Click pic for Daily Mail source & discussion on 12 body shapes: which one are you?

OK, so I have my rules & this helps me fight against the temptation, the inspiration I get from reading so many sewing blogs.  I have to say that I am not a real follower of style or fashion blogs, & looking around pocketchange made me think perhaps I should have some kind of an eye on what’s happening in the real world…lots of interesting little pieces eg Finding shorts for your shape and height – well I had never thought of that before…..so I have stored it in my bookmarks to dip into.  It will always be the sewing bloggers that inspire me however & offer ideas that I am desperate to try.  Take this morning’s breakfast read:  Rochelle’s rick rack / bias neck facing on the most cutest dress at Lucky Lucille

Go check out the story for this dress at Lucky Lucille & meet Lucille too!

SO need to have a go at this myself…..& such cute Alexander Henry fabric.  Lauren at    Lladybird has a severe effect on my willpower, continually throwing temptation at me.  Choosing a favorite from her recent handmade wardrobe is just impossible – this dress is totally typical of the fab style & wondrous makes ….& I wish I was as productive & stylish as her

Shirtwaist Dress

Lladybird’s shirtwaist dress

Go find out more about this dress & so much more at Lladybird’s blog 

In fact temptation is everywhere highlighted during Me Made May when you get to see the fruits of everyone’s labours being worn IRL from Shivani’s perfectly stylish wardrobe, Roobeedoo’s coats, wide leg trousers, stylish 70s patterns, scalloped shorts & heirloom self knitted cardigans festooned with colour, zing & joy inducing prints…

 Go see Roobeedoo’s Me Made May

Karen’s V1247 at Didyoumakethat has resulted in me making 4, I kid you not FOUR versions of this as gifts for friends

 Read more about Karen’s French seams here.

And can I let you into an inspiration-yet-to-be-realised?

Yes Handmade Jane, maker of delicious Peony dresses, your sailor pants are in view, I have not forgotten.  Go see more at her blog here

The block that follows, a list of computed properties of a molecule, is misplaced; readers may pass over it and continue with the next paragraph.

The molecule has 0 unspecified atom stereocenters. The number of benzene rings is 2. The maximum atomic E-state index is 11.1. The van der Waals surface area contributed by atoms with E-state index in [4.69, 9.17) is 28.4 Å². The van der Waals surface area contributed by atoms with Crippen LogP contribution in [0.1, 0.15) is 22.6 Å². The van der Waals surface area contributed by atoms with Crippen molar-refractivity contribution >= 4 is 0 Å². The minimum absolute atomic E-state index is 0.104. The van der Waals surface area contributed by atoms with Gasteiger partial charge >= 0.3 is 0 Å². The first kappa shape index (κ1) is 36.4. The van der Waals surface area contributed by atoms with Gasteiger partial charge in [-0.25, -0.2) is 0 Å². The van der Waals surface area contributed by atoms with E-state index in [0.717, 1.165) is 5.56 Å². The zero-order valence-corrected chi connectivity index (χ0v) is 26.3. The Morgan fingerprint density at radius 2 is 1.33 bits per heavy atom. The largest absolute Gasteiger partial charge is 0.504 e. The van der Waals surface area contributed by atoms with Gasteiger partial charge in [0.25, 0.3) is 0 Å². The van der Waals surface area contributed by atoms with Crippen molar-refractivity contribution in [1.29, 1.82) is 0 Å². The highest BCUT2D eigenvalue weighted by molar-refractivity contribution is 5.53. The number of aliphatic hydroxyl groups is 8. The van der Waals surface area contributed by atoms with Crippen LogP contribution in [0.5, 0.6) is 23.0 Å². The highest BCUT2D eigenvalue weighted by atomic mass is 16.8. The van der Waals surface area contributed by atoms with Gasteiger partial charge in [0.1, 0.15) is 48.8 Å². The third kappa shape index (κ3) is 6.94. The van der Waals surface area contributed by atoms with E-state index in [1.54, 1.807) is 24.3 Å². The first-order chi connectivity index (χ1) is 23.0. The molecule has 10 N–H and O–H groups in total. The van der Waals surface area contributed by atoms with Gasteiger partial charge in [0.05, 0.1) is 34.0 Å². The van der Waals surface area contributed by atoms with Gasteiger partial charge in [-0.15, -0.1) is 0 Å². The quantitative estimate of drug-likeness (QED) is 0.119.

So, how to cope with so much inspiration, even when I know what my own rules are?  Shivani has her three “Ws” for decision making:

  • What? 
  • Why? 
  • What will I wear it with?

Mine is similar, & attributable to my image/ style consultant friend.  It is the rule of three:

  • Can it be worn with three or more things?
  • Will it be worn more than three times?
  • Can I envisage still wanting to wear it in three years time?

How do you cope with all this inspiration & temptation?  Any tips of yours that you’d like to share?

Now, onto some sewing :-)

44 thoughts on “Style rules: do they help fight temptation?

  1. didyoumakethat

    Ack! Seeing my lovely skirt before it was torn makes me want to mend it or at least make another version. Sob, sob! Skirts and cycling – when will I stop being tormented?! I think you raise some extremely good points about sewing and shopping. Yes, good to buy fewer clothes from the high street. And yet, and yet… The need to purchase seems to simply become absorbed in other areas. I am currently battling huge guilt at my recent merry online purchases of a sewing nature. A pattern here, a fabric purchase there -when does this start to become quite as repulsive as the addictive shopping in high street stores? I suspect I buy impulsively when my need to make is being frustrated by other commitments – it allows me to feel still connected with my creating. But I fear it can be misguided. I ramble!

    Reply
    1. scruffybadgertime Post author

      Make the skirt V1247 ….it works with the top & is similar to your torn one ..
      Your comment sees through to my guilt too – I have also been a bit of a sewing consumer under the guise that it’s my passion….but you’re right, it is usually compensating for a deficiency or life frustration. I’m treting it as a habit I can break, much like ignoring thhe old draw of the word “SALE” on the High Street shops!